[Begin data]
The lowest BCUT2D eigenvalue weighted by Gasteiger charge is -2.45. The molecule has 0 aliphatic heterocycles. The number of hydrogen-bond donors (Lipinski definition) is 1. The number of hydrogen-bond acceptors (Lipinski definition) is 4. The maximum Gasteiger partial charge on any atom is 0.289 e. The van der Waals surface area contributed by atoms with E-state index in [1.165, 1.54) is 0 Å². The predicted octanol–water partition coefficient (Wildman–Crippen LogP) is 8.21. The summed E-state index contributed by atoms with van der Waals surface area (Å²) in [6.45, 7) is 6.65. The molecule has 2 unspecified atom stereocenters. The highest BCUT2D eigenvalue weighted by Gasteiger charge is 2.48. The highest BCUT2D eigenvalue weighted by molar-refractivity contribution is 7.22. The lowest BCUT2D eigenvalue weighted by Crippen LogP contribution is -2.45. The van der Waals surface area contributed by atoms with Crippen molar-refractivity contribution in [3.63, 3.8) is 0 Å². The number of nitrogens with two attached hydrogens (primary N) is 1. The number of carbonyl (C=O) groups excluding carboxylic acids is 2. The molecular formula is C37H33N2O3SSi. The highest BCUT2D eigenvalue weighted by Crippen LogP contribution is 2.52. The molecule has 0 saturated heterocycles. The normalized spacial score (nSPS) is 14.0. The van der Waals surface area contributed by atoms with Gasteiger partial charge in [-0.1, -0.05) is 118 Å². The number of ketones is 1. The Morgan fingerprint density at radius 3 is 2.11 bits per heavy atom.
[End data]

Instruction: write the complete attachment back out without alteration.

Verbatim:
The lowest BCUT2D eigenvalue weighted by Gasteiger charge is -2.45. The molecule has 0 aliphatic heterocycles. The number of hydrogen-bond donors (Lipinski definition) is 1. The number of hydrogen-bond acceptors (Lipinski definition) is 4. The maximum Gasteiger partial charge on any atom is 0.289 e. The van der Waals surface area contributed by atoms with E-state index in [1.165, 1.54) is 0 Å². The predicted octanol–water partition coefficient (Wildman–Crippen LogP) is 8.21. The summed E-state index contributed by atoms with van der Waals surface area (Å²) in [6.45, 7) is 6.65. The molecule has 2 unspecified atom stereocenters. The highest BCUT2D eigenvalue weighted by Gasteiger charge is 2.48. The highest BCUT2D eigenvalue weighted by molar-refractivity contribution is 7.22. The lowest BCUT2D eigenvalue weighted by Crippen LogP contribution is -2.45. The van der Waals surface area contributed by atoms with Crippen molar-refractivity contribution in [3.63, 3.8) is 0 Å². The number of nitrogens with two attached hydrogens (primary N) is 1. The number of carbonyl (C=O) groups excluding carboxylic acids is 2. The molecular formula is C37H33N2O3SSi. The highest BCUT2D eigenvalue weighted by Crippen LogP contribution is 2.52. The molecule has 0 saturated heterocycles. The normalized spacial score (nSPS) is 14.0. The van der Waals surface area contributed by atoms with Gasteiger partial charge in [-0.1, -0.05) is 118 Å². The number of ketones is 1. The Morgan fingerprint density at radius 3 is 2.11 bits per heavy atom.